The Gray Rock sat there on the edge of downtown Asheville looking a little old and weathered. During its years it had been everything from a brothel to a church. But for the longest time it was a rooming house: cheap small rooms, no air-conditioning, and weekly rent.

I started spending time at the Gray Rock Inn while visiting my friend Frank who stayed there. The inn had the original coal fireplaces that didn’t work and a radiator heat system that did. There were so many rooms in this house; some small rooms were tucked away in hidden little places. Dave lived in one of those rooms in a basement apartment with an outside entrance. I had been visiting the Gray Rock for more than a year before I even spotted his space. When we first met, Dave had lived in that basement for 13 years and worked as a landscaper.

The next summer, updates were being made to the basement, so Dave had to move into a regular room on the second floor. Everyone shared a couple of bathrooms in the house, one on each floor. It was a good place for someone trying to get off the street, or someone new in town trying to make a start.

Asheville was the coolest town. So many different types of people lived in sweet harmony. Biltmore Avenue, which ran in front of the Gray Rock Inn, was lined with art galleries and nice restaurants. At night, well-dressed people visited the clubs and eateries.

The street behind the Inn, however, ran dark and down into alleys. At night, sex and drugs would filter up to the Gray Rock, preying on the weaknesses of some of the tenants.

But the inn was a positive, safe space for many who lived there. The lonely person trying to make a fresh start could find friendship and support. People would help other people.

Dave moved into a room next to Frank’s. At first, he would quickly say hello and then close the door to his room. But then he started socializing with us a little and invited us into his room for a few beers and music. Dave was big on the blues and had a great music collection.

He told me that he had known of me for years. He said, “Whenever you would be visiting, your laughter would filter down into my room.” He said he used to cut the TV off and just sit and listen to me talk and laugh. We quickly became very good friends, and he became more social, opening his door to me and the other guys in the house. Sometimes there would be six or more of us. We would play music and order pizza.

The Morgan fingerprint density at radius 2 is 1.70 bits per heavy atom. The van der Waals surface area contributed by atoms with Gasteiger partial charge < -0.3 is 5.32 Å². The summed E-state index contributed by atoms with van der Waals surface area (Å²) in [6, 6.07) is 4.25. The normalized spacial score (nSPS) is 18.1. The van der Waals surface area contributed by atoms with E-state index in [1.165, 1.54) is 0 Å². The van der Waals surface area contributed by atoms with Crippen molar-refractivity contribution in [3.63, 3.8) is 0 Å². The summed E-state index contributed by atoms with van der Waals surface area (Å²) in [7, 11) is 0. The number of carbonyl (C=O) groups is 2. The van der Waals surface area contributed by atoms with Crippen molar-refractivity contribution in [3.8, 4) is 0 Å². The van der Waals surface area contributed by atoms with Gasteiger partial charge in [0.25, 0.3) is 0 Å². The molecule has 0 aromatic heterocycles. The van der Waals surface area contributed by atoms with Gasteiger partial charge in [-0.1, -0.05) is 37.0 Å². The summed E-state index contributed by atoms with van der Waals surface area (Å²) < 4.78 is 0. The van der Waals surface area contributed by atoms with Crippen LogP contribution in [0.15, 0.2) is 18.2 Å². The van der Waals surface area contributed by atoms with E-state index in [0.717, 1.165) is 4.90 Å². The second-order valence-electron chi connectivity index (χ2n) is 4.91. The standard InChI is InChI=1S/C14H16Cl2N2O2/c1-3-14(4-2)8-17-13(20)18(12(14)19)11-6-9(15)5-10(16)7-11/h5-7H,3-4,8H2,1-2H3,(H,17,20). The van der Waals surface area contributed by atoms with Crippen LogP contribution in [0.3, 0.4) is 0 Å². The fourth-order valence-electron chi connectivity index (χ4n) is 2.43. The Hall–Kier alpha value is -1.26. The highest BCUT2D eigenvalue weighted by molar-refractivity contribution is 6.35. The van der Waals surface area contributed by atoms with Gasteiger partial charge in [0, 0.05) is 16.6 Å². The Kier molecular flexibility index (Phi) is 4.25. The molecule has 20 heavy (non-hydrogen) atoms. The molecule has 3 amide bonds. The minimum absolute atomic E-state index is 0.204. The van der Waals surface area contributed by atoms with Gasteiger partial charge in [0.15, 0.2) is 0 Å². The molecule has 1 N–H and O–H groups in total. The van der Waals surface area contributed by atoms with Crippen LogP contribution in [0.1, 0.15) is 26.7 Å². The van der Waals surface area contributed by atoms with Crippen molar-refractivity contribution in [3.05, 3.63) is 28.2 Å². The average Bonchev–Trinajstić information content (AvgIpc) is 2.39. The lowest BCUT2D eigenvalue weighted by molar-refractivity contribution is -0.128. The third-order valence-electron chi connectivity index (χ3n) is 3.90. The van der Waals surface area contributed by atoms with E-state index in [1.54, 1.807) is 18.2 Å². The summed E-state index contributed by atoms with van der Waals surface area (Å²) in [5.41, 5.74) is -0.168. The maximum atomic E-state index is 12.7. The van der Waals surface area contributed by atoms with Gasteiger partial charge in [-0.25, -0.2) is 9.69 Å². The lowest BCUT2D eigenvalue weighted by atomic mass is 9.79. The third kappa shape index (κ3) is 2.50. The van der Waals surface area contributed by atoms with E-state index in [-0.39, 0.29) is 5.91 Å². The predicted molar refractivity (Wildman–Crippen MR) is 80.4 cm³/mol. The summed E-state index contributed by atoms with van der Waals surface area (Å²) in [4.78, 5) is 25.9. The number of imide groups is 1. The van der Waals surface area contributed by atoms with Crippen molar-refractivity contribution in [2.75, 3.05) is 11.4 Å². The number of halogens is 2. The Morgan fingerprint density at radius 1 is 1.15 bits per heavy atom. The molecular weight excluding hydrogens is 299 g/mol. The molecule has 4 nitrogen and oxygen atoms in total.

Dave and I had each traveled a lot, so we would talk of New Mexico and Colorado and other places. Dave used to camp and pan for gold in Colorado. Sometimes he would say, “Let’s sell everything and pile in my car and head out there.” But on other days when I was alone with him, we talked of family. He spoke of his family living in Mississippi, including a daughter, who he had not seen in a long time. Other times our conversation would go into dark places: Times when mistakes were made that couldn’t ever be fixed, things like that.

I thought we could say anything to each other, but there was one moment when he came close to telling me something private and disturbing. Just as he was about to share his big secret, he stopped himself, firmly changing the subject.

Time passed and I moved out of the state to be closer to my daughter. A friend from the Gray Rock Inn wrote to me, “Dave has kidney failure, he is really sick.” I quickly wrote Dave a letter begging for a reply, but he never wrote back. I called the Gray Rock and found out Dave was bedridden. Next, I heard he had moved out of the house and was in hospice care.

I was trying to arrange time off work to visit Dave when I came home to a message from Hospice in Asheville on my answering machine. I called them right away, and they informed me that Dave had passed away. While in their care he had refused to tell them about any friends or family to get in touch with, but they found my letter in his room while they were cleaning it out. “You’re the only human contact that we can find for this person,” said the woman on the phone. I told her he had mentioned family in Mississippi.

The woman at Hospice had some information for me. She said Dave was not his real name, and he was using another person’s social security number.

I felt so sad that I had not made it there to be by his side, that we hadn’t had more time to talk and unearth secrets.

After a few weeks, social services called back. They had found some of Dave’s family in Mississippi by posting his picture in newspapers all over the state. Dave was buried at home with family and children present.


Edited by John Senechal